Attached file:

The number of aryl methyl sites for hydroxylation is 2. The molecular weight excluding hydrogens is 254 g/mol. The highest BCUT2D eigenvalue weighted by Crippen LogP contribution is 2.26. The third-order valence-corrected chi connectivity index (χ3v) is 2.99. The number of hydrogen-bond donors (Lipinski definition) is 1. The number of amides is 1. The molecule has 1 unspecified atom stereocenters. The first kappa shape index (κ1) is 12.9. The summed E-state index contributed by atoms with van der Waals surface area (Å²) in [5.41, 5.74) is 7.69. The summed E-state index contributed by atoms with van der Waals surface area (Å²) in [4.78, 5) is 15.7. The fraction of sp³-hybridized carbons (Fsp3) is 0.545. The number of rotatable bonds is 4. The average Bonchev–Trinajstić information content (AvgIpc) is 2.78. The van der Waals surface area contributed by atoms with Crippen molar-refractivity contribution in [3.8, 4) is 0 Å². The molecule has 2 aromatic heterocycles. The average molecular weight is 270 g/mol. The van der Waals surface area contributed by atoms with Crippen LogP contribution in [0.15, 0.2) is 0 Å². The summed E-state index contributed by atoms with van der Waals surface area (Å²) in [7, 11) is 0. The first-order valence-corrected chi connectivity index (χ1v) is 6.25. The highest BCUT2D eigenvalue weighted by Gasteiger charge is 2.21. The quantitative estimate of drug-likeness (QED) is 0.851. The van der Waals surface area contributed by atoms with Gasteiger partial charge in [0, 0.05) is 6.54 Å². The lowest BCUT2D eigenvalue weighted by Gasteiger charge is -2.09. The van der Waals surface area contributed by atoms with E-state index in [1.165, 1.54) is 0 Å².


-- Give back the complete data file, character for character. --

The number of aryl methyl sites for hydroxylation is 2. The molecular weight excluding hydrogens is 254 g/mol. The highest BCUT2D eigenvalue weighted by Crippen LogP contribution is 2.26. The third-order valence-corrected chi connectivity index (χ3v) is 2.99. The number of hydrogen-bond donors (Lipinski definition) is 1. The number of amides is 1. The molecule has 1 unspecified atom stereocenters. The first kappa shape index (κ1) is 12.9. The summed E-state index contributed by atoms with van der Waals surface area (Å²) in [5.41, 5.74) is 7.69. The summed E-state index contributed by atoms with van der Waals surface area (Å²) in [4.78, 5) is 15.7. The fraction of sp³-hybridized carbons (Fsp3) is 0.545. The number of rotatable bonds is 4. The average Bonchev–Trinajstić information content (AvgIpc) is 2.78. The van der Waals surface area contributed by atoms with Crippen molar-refractivity contribution in [3.8, 4) is 0 Å². The molecule has 2 aromatic heterocycles. The average molecular weight is 270 g/mol. The van der Waals surface area contributed by atoms with Crippen LogP contribution in [0.15, 0.2) is 0 Å². The summed E-state index contributed by atoms with van der Waals surface area (Å²) in [7, 11) is 0. The first-order valence-corrected chi connectivity index (χ1v) is 6.25. The highest BCUT2D eigenvalue weighted by Gasteiger charge is 2.21. The quantitative estimate of drug-likeness (QED) is 0.851. The van der Waals surface area contributed by atoms with Gasteiger partial charge in [0, 0.05) is 6.54 Å². The lowest BCUT2D eigenvalue weighted by Gasteiger charge is -2.09. The van der Waals surface area contributed by atoms with E-state index in [1.165, 1.54) is 0 Å².